Author: Ben Aaronovitch
Series: Peter Grant #4
Rating: 3.5 stars
A car crash that kills a man who seems to have just murdered a woman with a shotgun to the face. The sudden and unexpected suicide of a man who seems to being controlled by magic. A man who has bust into flames from the inside out. All connected to a stolen rare book on magic. It’s just another day in the life of Peter Grant: police officer and wizard apprentice.
Peter’s investigations lead him to a tower block of flats in Elephant and Castle called Skygarden. Built by a German man as a way to enhance magic through the human activity happening within, Nightingale believes that the Faceless Man is up to something sinister here. Soon the tower block becomes a new home for Peter and Lesley, who go under cover to meet the residents and hunt out who is working for the Faceless Man. But danger lurks around every corner, and Peter soon discovers that no-one can be trusted.
The Peter Grant series is an odd one, and though I have enjoyed all the books (this one included) I can’t help but find problems. First the positives: there are so many great ideas in these books. River Gods, wizards in the police force, a magic sensing dog, Inspector Nightingale a wizard who doesn’t age and helped fight in WWII, and the series villain known as the Faceless Man. The police investigation side is very detailed and practical – if Ben Aaronovitch has never been a policeman then he must know someone in the force, as these are probably the most realistic books about policing I’ve ever read. In Broken Homes the plot is pretty captivating, new fascinating characters are introduced, and certain events at the end are complete game changers which mean the next book is going to be very interesting.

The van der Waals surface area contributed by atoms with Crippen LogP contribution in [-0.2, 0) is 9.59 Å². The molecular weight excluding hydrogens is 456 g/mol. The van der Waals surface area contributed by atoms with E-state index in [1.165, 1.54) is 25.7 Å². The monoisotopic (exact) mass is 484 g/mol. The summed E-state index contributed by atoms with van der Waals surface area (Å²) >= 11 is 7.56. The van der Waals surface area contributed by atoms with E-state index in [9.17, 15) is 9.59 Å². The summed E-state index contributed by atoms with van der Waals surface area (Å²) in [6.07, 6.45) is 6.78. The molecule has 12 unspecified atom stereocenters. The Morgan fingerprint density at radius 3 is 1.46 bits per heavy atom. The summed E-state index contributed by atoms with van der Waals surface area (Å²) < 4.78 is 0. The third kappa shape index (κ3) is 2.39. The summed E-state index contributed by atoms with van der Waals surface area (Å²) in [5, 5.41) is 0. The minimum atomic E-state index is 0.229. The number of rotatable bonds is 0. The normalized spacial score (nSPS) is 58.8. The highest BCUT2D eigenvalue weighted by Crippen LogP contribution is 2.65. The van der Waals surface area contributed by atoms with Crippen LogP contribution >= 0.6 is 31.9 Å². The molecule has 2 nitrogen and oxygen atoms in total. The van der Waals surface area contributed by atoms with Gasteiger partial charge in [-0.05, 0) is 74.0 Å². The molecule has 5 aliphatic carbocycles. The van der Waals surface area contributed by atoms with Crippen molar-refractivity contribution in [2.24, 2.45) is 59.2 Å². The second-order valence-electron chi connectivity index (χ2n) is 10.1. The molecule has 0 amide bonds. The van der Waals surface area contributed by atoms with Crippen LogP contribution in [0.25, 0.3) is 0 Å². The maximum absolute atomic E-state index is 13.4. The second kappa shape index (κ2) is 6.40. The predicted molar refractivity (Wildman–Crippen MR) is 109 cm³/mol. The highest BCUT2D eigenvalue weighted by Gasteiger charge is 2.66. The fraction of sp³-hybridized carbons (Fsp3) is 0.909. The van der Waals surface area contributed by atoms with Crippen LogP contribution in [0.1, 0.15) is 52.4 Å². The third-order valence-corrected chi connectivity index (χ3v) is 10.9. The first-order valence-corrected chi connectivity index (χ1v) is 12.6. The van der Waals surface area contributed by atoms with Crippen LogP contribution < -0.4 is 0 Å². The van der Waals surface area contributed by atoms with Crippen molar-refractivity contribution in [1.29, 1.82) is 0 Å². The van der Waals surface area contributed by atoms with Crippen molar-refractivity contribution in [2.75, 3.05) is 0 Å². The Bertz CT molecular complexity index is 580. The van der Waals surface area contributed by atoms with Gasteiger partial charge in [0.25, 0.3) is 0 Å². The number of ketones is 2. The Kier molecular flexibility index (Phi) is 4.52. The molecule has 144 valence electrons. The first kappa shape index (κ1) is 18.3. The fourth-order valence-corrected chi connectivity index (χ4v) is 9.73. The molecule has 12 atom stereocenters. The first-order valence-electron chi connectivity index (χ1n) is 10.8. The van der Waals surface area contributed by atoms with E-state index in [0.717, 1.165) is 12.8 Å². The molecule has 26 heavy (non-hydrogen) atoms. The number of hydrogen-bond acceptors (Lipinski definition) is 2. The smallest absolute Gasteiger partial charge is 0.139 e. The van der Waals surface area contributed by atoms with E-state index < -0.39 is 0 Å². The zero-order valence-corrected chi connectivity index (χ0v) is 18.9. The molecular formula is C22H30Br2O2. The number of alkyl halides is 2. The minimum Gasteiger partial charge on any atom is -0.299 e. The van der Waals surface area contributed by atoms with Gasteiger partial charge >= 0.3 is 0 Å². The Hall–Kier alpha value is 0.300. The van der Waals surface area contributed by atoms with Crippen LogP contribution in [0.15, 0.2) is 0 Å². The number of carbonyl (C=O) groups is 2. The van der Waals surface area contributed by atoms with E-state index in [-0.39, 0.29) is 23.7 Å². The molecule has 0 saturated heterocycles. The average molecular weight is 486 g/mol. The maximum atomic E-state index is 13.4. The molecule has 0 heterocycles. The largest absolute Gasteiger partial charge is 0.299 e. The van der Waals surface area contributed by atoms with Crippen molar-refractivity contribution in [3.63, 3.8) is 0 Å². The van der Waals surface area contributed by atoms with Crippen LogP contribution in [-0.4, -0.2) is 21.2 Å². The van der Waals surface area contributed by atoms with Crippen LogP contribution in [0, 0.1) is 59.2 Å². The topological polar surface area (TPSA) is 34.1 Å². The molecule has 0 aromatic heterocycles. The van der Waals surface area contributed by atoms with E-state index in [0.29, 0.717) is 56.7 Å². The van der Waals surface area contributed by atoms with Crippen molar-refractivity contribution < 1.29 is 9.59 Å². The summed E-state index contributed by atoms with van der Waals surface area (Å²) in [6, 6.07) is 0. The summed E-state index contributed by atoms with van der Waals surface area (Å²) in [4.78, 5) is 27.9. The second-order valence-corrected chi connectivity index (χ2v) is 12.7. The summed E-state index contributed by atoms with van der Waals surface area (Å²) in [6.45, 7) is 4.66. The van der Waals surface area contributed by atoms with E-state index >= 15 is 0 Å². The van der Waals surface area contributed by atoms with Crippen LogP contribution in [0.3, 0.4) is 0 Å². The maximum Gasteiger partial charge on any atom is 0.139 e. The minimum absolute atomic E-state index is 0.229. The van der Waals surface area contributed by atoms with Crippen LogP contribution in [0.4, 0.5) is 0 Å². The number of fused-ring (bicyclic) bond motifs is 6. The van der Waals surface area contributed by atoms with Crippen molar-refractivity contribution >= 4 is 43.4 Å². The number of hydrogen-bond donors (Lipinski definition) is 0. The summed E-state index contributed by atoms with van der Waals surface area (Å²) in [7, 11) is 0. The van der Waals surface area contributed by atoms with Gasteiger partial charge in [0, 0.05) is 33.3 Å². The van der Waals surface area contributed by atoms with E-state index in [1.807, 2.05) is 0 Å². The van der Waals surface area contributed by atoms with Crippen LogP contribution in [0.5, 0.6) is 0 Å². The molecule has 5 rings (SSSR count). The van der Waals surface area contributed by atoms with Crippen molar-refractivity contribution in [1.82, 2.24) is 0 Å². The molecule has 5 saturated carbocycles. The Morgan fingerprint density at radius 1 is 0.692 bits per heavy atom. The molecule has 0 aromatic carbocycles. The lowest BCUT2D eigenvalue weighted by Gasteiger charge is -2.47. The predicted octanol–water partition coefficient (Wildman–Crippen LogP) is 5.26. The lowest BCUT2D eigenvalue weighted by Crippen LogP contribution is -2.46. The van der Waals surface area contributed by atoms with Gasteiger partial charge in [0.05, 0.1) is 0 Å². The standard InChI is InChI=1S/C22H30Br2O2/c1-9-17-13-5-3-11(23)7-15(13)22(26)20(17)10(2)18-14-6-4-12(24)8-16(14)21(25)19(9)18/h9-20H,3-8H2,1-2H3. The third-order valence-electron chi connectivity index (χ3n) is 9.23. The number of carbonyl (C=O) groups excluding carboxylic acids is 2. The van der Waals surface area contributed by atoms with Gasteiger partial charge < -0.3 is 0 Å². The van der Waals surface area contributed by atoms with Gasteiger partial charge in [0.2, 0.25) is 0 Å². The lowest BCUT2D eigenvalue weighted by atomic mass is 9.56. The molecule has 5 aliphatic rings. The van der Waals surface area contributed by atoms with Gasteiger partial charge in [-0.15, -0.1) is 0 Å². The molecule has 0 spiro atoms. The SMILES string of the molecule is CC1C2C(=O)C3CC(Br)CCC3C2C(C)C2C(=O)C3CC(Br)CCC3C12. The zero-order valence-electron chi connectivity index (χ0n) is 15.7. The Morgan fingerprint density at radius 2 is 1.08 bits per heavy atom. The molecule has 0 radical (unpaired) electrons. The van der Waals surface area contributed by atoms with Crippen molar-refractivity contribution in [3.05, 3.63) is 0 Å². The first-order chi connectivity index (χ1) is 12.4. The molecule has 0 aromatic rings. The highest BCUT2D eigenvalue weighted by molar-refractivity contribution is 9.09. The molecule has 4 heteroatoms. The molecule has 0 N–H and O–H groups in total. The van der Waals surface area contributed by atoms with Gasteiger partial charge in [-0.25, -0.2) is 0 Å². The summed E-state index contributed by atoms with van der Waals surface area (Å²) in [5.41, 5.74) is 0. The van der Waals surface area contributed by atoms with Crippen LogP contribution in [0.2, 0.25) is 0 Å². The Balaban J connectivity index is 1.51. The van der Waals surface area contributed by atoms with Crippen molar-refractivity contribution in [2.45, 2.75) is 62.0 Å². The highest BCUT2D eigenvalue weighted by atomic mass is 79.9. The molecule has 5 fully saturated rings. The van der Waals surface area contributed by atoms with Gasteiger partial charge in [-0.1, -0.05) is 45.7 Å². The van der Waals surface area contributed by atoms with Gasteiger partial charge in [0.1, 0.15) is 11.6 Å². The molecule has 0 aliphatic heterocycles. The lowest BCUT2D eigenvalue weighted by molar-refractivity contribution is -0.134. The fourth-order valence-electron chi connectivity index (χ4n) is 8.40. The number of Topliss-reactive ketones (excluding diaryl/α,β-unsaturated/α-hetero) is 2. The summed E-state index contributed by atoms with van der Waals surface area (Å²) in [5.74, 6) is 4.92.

However, there were some problems. Broken Homes is pretty slow at the beginning, with what seems like random murders and cases being investigated. It takes a while before we even see Skygarden and the Faceless Man’s name is mentioned, and feels like Peter is moving aimlessly throughout the first 100 or so pages. It does pick up about half way through, but there doesn’t seem to be a great sense of urgency, not even in the climax where the action really picks up. The biggest problem though is the character of Lesley. Throughout the book I couldn’t help wondering why she doesn’t have a bigger emotional reaction to the events around her. I don’t mean to say as a woman she should be emotional, but it feels like we are only ever told her actions, not her thoughts. Especially after all she has gone through, and the damage to her face – at one point she is chasing a suspect and accidentally leaves her mask behind, and only realises when she is caught in the middle of a crowd, complete with people videoing her. But her reaction is never shown, she just swears, leaves with Peter and the scene moves on. When she reveals that she’s sleeping with a petty thief who helps the police called Zach, we have no idea what exactly their relationship is – is it a real romance? Just a bit of fun? A way to vent her frustration at the world? The discovery that Lesley is in fact working with the Faceless Man seems put in more for shock value more than anything else. Peter assumes that it’s to get her face back, but it could be anything since she never talks about her thoughts. Are these problems because she’s meant to be a closed off character, or is Peter just too selfish to notice the woman he’s meant to be friends with is struggling? It seems that Peter is a fairly self involved character, not just with Lesley, but with Nightingale and other characters like the River Gods.
Despite these problems, I will being reading the next book, but I know that it will be the one that makes or breaks this series. I have my hopes but, realistically, I know the only way to save it is to get inside Lesley’s head more, and have Peter realise how selfish he has been.